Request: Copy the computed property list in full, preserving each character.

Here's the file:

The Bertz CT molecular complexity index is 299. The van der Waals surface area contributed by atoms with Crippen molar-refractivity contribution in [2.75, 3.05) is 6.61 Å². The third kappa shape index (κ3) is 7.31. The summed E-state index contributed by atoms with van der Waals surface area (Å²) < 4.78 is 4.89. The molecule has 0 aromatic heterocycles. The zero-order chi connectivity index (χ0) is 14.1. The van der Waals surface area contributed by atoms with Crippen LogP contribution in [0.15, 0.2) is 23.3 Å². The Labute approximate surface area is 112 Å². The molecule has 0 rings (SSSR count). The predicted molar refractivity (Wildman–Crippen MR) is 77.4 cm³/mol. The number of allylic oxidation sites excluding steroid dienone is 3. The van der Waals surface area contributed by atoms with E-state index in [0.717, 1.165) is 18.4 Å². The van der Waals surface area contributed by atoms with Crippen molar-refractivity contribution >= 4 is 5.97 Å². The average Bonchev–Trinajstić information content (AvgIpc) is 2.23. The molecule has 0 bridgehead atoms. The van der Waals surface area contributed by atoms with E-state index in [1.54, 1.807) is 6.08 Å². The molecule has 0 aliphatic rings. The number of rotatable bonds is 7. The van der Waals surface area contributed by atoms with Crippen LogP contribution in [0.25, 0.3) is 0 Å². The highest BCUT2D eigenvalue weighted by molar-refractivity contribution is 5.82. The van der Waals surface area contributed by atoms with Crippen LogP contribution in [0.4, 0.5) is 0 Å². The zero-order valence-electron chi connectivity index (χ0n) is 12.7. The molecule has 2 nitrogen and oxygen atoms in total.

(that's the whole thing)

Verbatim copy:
The Bertz CT molecular complexity index is 299. The van der Waals surface area contributed by atoms with Crippen molar-refractivity contribution in [2.75, 3.05) is 6.61 Å². The third kappa shape index (κ3) is 7.31. The summed E-state index contributed by atoms with van der Waals surface area (Å²) < 4.78 is 4.89. The molecule has 0 aromatic heterocycles. The zero-order chi connectivity index (χ0) is 14.1. The van der Waals surface area contributed by atoms with Crippen LogP contribution in [0.15, 0.2) is 23.3 Å². The Labute approximate surface area is 112 Å². The molecule has 0 rings (SSSR count). The predicted molar refractivity (Wildman–Crippen MR) is 77.4 cm³/mol. The number of allylic oxidation sites excluding steroid dienone is 3. The van der Waals surface area contributed by atoms with E-state index in [0.717, 1.165) is 18.4 Å². The van der Waals surface area contributed by atoms with Crippen molar-refractivity contribution >= 4 is 5.97 Å². The average Bonchev–Trinajstić information content (AvgIpc) is 2.23. The molecule has 0 bridgehead atoms. The van der Waals surface area contributed by atoms with E-state index in [1.54, 1.807) is 6.08 Å². The molecule has 0 aliphatic rings. The number of rotatable bonds is 7. The van der Waals surface area contributed by atoms with Crippen LogP contribution in [0.25, 0.3) is 0 Å². The highest BCUT2D eigenvalue weighted by molar-refractivity contribution is 5.82. The van der Waals surface area contributed by atoms with Crippen LogP contribution in [0.4, 0.5) is 0 Å². The zero-order valence-electron chi connectivity index (χ0n) is 12.7. The molecule has 2 nitrogen and oxygen atoms in total.